Friday, October 15, 2021

62. Perry Mason Solves the Case of the Nervous Accomplice by Erle Stanley Gardner

When I was a kid, the Perry Mason TV show seemed to be on fairly regularily.  I didn't love it but would watch it on the general principle at the time to watch whatever was on TV whereever I was given the opportunity since we did not have a TV at home.  I remember vaguely being able to follow the plot and the legal twists that came up. This is the first time I have read one of the books and two things stood out me and surprised me somewhat.  

First, Perry Mason seems completely without morals and his legal ethics seem super questionable.  In this book, he gets his client to hail the same taxi she took the night before (where the driver recognized her which would put her at the scene of the murder) which investigator Paul Drake tracked via radio and then take the exact same trip at the same cost but with a new outfit and a friend to later use that to make the taxi driver look unreliable on the stand.  That can't be allowed, can it?  And the crazy thing is at that time, Mason himself wasn't convinced that his client was innocent.  It surprised me to see such a cynical take on legal procedure from the early 50s but I guess lawyers have been gaming the system since they were released on the world.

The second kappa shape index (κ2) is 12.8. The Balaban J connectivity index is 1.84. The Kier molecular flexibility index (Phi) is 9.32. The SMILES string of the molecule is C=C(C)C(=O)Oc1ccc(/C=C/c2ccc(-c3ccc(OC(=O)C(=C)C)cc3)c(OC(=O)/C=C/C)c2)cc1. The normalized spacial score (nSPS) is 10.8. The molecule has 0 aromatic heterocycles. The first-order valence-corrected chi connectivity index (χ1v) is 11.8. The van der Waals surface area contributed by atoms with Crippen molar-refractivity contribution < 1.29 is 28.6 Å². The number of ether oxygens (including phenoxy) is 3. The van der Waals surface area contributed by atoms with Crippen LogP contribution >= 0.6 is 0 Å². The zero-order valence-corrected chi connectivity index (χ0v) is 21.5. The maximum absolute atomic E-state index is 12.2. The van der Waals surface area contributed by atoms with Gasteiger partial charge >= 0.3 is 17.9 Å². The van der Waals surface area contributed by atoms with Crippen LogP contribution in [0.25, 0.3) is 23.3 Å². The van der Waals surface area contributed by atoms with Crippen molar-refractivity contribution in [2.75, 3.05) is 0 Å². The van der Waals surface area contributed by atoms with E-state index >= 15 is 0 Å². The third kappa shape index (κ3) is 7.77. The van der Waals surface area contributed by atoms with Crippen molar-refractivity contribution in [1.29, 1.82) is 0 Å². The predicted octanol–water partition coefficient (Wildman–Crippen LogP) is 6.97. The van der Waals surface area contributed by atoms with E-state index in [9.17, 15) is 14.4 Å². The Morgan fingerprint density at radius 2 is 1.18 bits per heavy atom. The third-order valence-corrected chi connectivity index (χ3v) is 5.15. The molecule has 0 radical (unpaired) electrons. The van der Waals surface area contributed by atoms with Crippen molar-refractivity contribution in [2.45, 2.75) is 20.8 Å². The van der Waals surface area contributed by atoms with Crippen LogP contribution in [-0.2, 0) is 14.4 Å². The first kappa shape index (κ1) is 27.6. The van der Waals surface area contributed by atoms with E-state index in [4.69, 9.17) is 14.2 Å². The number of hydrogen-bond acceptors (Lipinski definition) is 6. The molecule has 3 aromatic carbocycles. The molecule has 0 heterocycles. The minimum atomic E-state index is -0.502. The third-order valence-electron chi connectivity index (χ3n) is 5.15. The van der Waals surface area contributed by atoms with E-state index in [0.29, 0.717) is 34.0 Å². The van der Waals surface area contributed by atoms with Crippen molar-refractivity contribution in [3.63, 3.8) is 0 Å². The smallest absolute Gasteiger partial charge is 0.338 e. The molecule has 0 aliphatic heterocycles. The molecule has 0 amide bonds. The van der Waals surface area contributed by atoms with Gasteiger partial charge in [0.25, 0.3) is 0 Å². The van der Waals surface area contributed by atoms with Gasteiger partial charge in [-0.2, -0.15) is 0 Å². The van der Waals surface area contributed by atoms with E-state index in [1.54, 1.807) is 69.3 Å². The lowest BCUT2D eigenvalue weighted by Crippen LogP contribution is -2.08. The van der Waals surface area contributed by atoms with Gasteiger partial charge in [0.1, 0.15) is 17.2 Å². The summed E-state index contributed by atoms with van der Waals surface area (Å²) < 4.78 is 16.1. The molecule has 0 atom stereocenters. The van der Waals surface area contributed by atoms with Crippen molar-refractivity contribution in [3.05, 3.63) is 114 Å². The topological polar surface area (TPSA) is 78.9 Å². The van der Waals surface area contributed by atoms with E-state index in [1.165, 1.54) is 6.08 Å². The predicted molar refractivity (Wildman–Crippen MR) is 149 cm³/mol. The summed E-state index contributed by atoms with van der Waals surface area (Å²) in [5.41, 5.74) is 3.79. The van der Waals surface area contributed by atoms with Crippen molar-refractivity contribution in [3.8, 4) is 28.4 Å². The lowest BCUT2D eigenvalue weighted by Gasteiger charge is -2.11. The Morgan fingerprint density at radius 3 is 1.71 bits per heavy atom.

Second, Hamilton Burger, the prosecuting attorney and I guess regular foil for Mason is comically stupid and always and obviously two steps behind.  Every objection he makes he uses the same phrase "objected to as incompetent, irrelevant and immaterial." Ultimately, Perry Mason does perform some clever tricks to expose the truth, but he is just so clearly superior to the opposition that it seems to steal any tension from the story.  Maybe that was intended.  

There was a dry patch before the trial started where I started to lose interest, but the initials set-up was enjoyable with some depressing sexual politics of the time thrown in. He is hired by a wife who knows her husband is having an affair. Instead of busting him, she wants Mason to help her with a scheme to turn the mistress from fantasy escape lover to annoying dependent, while she plays the positive one. It's actually probably a good strategy but depends on the woman accepting that she loves her husband or wants to keep the marriage no matter what. The ending was somewhat fun too and the solution to the murder more or less solid, though with some sketchy ballistics.  I found this in a box on my street and there was another one so I'll read that at some point.  It is unlikely I will make this series staple reading but glad to have finally been exposed to it.

On a sad note, in order to read this book I had to turn the pages, which separate them from the glue to the binding.  It always pains me and I'll try everything to give a book a chance to get another read, but this may be one paperback whose life has come to an end.

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